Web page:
The global market for shiprepair is challenging at the moment, but there are some positive trends relating to environmental refits, and some regional developments where fresh investment gives hope for the future.
Results filed recently by a number of leading shiprepair companies show how tough the market has been over the past 18 months, as owners scale back their spending on ship maintenance and repairs. There is a general pattern of lower revenues and reduced profitability, almost on a worldwide scale, in annual 2016 figures for yards ranging from Sembawang in Singapore to Lisnave in Europe. Some yards do, however, indicate that while overall turnover is down, the amount of work per ship is steadily rising – a welcome trend that will hopefully continue.
One of the reasons for this upturn in project value is the need for environmental refits. There are growing signs that there is much greater interest in carrying out ballast water retrofits during drydocking periods now that the IMO has set a date in September this year for the Ballast Water Convention to come into force. Curbs to sulphur content in fuel are also due to take effect in 2020, leading to an upturn in scrubber retrofits and a rise in the conversion of propulsion systems to use electric power.
Over the past few months several of the leading BWT equipment suppliers have recorded significant contracts to retrofit series of ships for owners. This will not only benefit them, but the shipyards and contractors entrusted with carrying out the work.
While owners do finally seem to be accepting that they have to take action to be compliant, there are some concerns that even at this late stage changes to the timetable or the process could be made, which would effectively lead to more delays. Recently, for example, the dry cargo owner association, Intercargo, issued a plea that the new regulations should be amended to take account of the particular challenges faced by existing bulk carriers. “A newbuilding vessel is is totally different to retrofitting an existing vessel, while a bulk carrier has unique requirements to those of other ship types,” it said. Intercargo expressed concerns about the practical problems faced by its members in retrofitting ballast water treatment and is presenting two papers on the subject to the next meeting of the IMO Marine Environment Protection.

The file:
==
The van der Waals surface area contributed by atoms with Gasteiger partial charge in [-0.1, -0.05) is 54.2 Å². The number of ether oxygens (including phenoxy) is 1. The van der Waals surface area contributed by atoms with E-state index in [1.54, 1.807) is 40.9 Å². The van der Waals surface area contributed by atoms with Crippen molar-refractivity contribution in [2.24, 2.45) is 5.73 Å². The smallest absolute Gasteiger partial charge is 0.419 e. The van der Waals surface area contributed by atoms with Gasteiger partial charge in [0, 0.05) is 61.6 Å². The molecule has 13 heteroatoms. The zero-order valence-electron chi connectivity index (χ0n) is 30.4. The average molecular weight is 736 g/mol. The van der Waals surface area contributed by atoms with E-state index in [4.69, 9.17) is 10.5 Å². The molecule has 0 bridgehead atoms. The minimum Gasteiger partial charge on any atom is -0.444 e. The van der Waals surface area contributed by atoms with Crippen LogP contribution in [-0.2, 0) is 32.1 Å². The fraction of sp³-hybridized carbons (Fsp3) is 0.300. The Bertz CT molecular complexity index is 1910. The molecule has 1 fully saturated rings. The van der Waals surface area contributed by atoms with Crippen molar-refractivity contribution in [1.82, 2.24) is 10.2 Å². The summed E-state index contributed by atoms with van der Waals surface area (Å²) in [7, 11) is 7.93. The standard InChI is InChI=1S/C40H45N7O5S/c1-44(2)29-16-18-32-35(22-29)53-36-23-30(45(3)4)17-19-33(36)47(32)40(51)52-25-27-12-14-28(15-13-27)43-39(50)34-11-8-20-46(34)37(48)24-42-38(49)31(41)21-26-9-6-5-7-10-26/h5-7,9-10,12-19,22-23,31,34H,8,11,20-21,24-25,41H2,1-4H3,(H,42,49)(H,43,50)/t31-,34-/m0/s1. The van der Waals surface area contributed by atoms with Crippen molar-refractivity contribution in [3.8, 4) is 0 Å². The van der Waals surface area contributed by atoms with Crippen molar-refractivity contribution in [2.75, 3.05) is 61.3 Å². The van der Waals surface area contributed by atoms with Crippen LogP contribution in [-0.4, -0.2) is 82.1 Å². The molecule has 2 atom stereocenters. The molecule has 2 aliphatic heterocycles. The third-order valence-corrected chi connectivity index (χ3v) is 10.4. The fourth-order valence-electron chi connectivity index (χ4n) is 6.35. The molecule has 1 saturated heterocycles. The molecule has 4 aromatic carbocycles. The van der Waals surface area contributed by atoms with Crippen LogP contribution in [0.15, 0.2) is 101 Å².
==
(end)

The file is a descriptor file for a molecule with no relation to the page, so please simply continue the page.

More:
Committee (MEPC) in July this year. These papers list a range of challenges, including the incompatibility of the highly energy efficient gravity discharge, power and space requirements and ballasting capacity and the availability of systems approved by the US Coast Guard. Intercargo says: “The industry would therefore welcome a more flexible and pragmatic transition, until more proficient technologies and approved systems are made available.”So the saga rumbles on. Whether the IMO will buckle and concede to owners’ requests remains to be seen. If it doesn’t then there could be something of a windfall for shipyards as owners rush to make the compliance deadline. Meanwhile, fears are growing that a major crisis is facing the shiprepair industry in the US. Ongoing federal budget issues, unresolved at the time of writing, may force many US repair yards to lay off thousands of workers, and perhaps even close. The yards are dependent on naval repair and refit work, and the failure of budget talks could lead to the cancelling of several multi-million dollar contracts with possibly devastating effects. In a separate, unrelated development, the future of San Francisco’s Drydock is now uncertain. A deal between BAE Systems, the former owner, and the new operator, Puglia Industries, seemed to have secured its future. However, the two sides are now locked in a legal dispute over the cost of refurbishing the yard and workers have been put on notice. Closure is a real possibility, it is being reported.
On a more positive note, there are a number of investments being made to expand and enhance facilities in support of regional shiprepair work. Notably, Unithai Shipyard and Engineering Limited, Thailand’s leading shipyard, has this May taken into service a new floating dock, built at China’s Huarun Dadong Dockyard. This is the country’s largest dock and will allow Unithai Shipyard to accommodate aframax and post-panamax vessels of up to 150,000dwt. The investment will make Unithai a major player in South East Asia and signals a long term confidence in regional demand for shiprepair services.